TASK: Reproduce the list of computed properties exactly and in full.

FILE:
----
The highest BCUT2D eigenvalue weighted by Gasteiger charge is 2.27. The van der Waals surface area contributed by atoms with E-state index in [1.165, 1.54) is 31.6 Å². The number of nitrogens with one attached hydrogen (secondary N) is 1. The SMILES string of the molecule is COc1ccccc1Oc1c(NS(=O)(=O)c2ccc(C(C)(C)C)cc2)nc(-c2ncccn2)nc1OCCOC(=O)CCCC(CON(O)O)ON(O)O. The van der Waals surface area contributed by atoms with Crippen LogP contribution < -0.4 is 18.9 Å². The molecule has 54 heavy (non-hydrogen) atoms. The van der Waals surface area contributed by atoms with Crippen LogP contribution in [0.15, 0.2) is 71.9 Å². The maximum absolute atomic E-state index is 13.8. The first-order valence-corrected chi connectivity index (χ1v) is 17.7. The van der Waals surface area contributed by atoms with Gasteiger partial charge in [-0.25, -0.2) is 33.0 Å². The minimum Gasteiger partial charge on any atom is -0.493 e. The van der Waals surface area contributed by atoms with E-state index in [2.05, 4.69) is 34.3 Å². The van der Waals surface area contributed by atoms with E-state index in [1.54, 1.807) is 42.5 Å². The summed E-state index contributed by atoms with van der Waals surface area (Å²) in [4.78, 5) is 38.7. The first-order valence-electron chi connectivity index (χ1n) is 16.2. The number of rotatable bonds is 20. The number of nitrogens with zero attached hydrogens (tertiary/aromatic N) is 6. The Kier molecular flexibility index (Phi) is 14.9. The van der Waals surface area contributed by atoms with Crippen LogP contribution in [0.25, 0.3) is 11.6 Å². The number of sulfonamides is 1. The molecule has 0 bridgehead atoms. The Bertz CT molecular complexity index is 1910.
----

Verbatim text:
The highest BCUT2D eigenvalue weighted by Gasteiger charge is 2.27. The van der Waals surface area contributed by atoms with E-state index in [1.165, 1.54) is 31.6 Å². The number of nitrogens with one attached hydrogen (secondary N) is 1. The SMILES string of the molecule is COc1ccccc1Oc1c(NS(=O)(=O)c2ccc(C(C)(C)C)cc2)nc(-c2ncccn2)nc1OCCOC(=O)CCCC(CON(O)O)ON(O)O. The van der Waals surface area contributed by atoms with Crippen LogP contribution < -0.4 is 18.9 Å². The molecule has 54 heavy (non-hydrogen) atoms. The van der Waals surface area contributed by atoms with Crippen LogP contribution in [0.15, 0.2) is 71.9 Å². The maximum absolute atomic E-state index is 13.8. The first-order valence-corrected chi connectivity index (χ1v) is 17.7. The van der Waals surface area contributed by atoms with Gasteiger partial charge in [-0.25, -0.2) is 33.0 Å². The minimum Gasteiger partial charge on any atom is -0.493 e. The van der Waals surface area contributed by atoms with E-state index in [2.05, 4.69) is 34.3 Å². The van der Waals surface area contributed by atoms with E-state index in [1.54, 1.807) is 42.5 Å². The summed E-state index contributed by atoms with van der Waals surface area (Å²) in [4.78, 5) is 38.7. The first-order valence-electron chi connectivity index (χ1n) is 16.2. The number of rotatable bonds is 20. The number of nitrogens with zero attached hydrogens (tertiary/aromatic N) is 6. The Kier molecular flexibility index (Phi) is 14.9. The van der Waals surface area contributed by atoms with Crippen LogP contribution in [0.25, 0.3) is 11.6 Å². The number of sulfonamides is 1. The molecule has 0 bridgehead atoms. The Bertz CT molecular complexity index is 1910.